The Holy Trinity (Year B)

The call narrative is closely connected to the trauma the prophet himself experienced

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May 30, 2021

First Reading
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Commentary on Isaiah 6:1-8

It is telling that the prophetic call narrative in Isaiah 6:1-8 starts with a death. 

The death of King Uzziah discloses that this is a traumatic time in which the prophet Isaiah is called to perform his prophetic duties. The chapters immediately preceding and following this week’s lectionary text yield further insight into the context of trauma that informs this prophetic call narrative. The political power plays informing the Syro-Ephraimitic war, set against the backdrop of the reign of terror inflicted by the Assyrian Empire, would have caused great anguish for the initial audience. Also, in terms of the final form of the book Isaiah, the cataclysmic events associated with the destruction of the capital city Jerusalem by the Babylonian Empire contribute to the sense of foreboding permeating this week’s lectionary reading.

Reading the classic prophetic call narrative in Isaiah 6 as a response to the multiple layers of trauma shaping the different parts of the book of Isaiah generates insights that may help us consider the nature of prophetic leadership amidst the trying times that are facing communities all around the world. First, the prophet’s vision of a Holy God breaking into the turmoil of this world offers a stern warning to the doers of injustice, but also a word of hope to those who have been weighed down by the desperate geopolitical situation of their time.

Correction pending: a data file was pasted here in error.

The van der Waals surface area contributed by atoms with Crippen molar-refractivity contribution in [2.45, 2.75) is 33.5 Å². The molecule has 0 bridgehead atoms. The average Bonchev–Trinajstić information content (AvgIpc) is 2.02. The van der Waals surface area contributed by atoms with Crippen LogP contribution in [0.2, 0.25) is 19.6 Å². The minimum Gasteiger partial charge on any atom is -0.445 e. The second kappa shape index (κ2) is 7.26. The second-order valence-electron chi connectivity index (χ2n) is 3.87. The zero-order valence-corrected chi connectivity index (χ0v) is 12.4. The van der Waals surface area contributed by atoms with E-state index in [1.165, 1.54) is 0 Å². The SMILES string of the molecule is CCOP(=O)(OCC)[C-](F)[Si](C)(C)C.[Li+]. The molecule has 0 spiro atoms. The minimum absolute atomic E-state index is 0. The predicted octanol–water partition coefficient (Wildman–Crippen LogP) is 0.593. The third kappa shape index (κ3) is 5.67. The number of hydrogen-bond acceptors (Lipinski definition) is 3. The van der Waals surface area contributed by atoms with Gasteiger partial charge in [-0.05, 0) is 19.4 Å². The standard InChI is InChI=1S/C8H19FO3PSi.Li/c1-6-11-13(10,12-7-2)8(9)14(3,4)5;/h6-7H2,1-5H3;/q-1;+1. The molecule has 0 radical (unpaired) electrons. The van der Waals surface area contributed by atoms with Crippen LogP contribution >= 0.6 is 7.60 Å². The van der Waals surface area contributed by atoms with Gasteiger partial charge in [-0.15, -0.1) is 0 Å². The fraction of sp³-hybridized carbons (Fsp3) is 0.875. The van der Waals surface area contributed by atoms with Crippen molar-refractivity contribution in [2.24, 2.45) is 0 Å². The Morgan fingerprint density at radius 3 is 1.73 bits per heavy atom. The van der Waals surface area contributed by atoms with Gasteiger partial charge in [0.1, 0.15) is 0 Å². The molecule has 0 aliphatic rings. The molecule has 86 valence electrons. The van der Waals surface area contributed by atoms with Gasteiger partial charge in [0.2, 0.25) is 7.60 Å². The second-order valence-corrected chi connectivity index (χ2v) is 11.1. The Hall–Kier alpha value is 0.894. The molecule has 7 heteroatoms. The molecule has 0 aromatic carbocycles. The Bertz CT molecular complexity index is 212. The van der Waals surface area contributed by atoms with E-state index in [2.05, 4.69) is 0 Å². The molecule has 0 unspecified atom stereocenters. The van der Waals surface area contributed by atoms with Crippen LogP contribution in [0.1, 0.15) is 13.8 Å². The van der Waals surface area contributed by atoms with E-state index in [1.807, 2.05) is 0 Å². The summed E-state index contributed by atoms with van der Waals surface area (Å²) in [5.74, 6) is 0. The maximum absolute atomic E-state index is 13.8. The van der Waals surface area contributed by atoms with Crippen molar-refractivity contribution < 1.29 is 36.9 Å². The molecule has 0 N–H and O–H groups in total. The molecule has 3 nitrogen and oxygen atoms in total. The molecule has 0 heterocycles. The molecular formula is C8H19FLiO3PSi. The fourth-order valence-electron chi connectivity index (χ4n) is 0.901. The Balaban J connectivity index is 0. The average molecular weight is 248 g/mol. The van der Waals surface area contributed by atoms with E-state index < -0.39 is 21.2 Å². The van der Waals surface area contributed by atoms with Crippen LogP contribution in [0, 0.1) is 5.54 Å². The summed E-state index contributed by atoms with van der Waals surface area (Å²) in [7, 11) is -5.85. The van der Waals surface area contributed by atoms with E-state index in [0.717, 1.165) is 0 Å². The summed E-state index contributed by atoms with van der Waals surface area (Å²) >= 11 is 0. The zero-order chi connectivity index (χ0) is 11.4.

In Isaiah’s vision, God is shown to be sitting on a grand throne, attended by seraphs singing God’s praises: “Holy, holy, holy is the Lord of hosts; the whole earth is full of his glory” (verse 3). God is portrayed in this vision as the Eternal King, the Lord of Hosts, whose reign offers a sharp contrast to the transience of the earthly kings and their wheeling-and-dealings. Indeed, even the mighty Assyrian empire which instilled so much fear and trembling in the hearts of not only King Ahaz, but every inhabitant of Judah who heard about what the Assyrians did to Lachish and other towns in the path of destruction, will not rule forever. Empires rise and empires fall. But God’s reign is forever. Isaiah’s otherworldly vision offers a striking counter-reality to the manifold earthly kings and emperors who have been responsible for this tumultuous time.

Second, Isaiah’s vision in Isaiah 6:1-8 with its elements of the classic theophany (fire and smoke), similar to David Garber’s description of the vision of the divine presence in Ezekiel, is “aesthetically and perceptively overwhelming … overpower[ing] the prophet … [by] taking possession of him.” Regarding the prophet Ezekiel, Garber cites the work of Cathy Caruth who argues that as a “traumatized witness … [t]he prophet could be characterized as one whose self is radically altered” in the theophanic vision, being utterly possessed or “haunted by his experience of God.”1